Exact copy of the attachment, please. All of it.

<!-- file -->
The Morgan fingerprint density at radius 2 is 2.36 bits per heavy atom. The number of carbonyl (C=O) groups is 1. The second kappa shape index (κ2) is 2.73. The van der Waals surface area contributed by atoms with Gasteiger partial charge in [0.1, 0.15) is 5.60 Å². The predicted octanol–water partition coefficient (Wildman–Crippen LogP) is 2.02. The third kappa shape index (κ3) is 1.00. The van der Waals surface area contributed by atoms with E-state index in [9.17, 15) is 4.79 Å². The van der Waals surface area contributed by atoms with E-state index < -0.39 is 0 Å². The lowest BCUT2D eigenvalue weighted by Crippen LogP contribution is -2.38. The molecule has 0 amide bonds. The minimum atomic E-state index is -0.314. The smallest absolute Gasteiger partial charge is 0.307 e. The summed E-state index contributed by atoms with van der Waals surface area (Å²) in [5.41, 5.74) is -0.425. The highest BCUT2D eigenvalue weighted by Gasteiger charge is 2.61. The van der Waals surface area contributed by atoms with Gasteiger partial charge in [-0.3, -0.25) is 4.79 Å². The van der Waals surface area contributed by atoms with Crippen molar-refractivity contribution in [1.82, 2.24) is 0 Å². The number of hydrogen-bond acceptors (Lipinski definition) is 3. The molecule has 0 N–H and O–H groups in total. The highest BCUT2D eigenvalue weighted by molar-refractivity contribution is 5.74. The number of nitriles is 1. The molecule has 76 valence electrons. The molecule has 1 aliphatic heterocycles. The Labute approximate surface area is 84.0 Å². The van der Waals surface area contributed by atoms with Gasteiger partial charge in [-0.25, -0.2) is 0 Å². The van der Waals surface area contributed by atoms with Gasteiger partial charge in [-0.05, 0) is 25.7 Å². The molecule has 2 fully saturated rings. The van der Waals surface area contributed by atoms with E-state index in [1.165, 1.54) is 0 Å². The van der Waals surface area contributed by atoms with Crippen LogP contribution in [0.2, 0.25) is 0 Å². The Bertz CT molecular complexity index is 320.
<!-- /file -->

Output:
The Morgan fingerprint density at radius 2 is 2.36 bits per heavy atom. The number of carbonyl (C=O) groups is 1. The second kappa shape index (κ2) is 2.73. The van der Waals surface area contributed by atoms with Gasteiger partial charge in [0.1, 0.15) is 5.60 Å². The predicted octanol–water partition coefficient (Wildman–Crippen LogP) is 2.02. The third kappa shape index (κ3) is 1.00. The van der Waals surface area contributed by atoms with E-state index in [9.17, 15) is 4.79 Å². The van der Waals surface area contributed by atoms with E-state index < -0.39 is 0 Å². The lowest BCUT2D eigenvalue weighted by Crippen LogP contribution is -2.38. The molecule has 0 amide bonds. The minimum atomic E-state index is -0.314. The smallest absolute Gasteiger partial charge is 0.307 e. The summed E-state index contributed by atoms with van der Waals surface area (Å²) in [5.41, 5.74) is -0.425. The highest BCUT2D eigenvalue weighted by Gasteiger charge is 2.61. The van der Waals surface area contributed by atoms with Gasteiger partial charge in [-0.3, -0.25) is 4.79 Å². The van der Waals surface area contributed by atoms with Crippen molar-refractivity contribution in [1.82, 2.24) is 0 Å². The number of hydrogen-bond acceptors (Lipinski definition) is 3. The molecule has 0 N–H and O–H groups in total. The highest BCUT2D eigenvalue weighted by molar-refractivity contribution is 5.74. The number of nitriles is 1. The molecule has 76 valence electrons. The molecule has 1 aliphatic heterocycles. The Labute approximate surface area is 84.0 Å². The van der Waals surface area contributed by atoms with Gasteiger partial charge in [-0.25, -0.2) is 0 Å². The van der Waals surface area contributed by atoms with Gasteiger partial charge in [-0.05, 0) is 25.7 Å². The molecule has 2 fully saturated rings. The van der Waals surface area contributed by atoms with E-state index in [1.165, 1.54) is 0 Å². The van der Waals surface area contributed by atoms with Crippen LogP contribution in [0.2, 0.25) is 0 Å². The Bertz CT molecular complexity index is 320.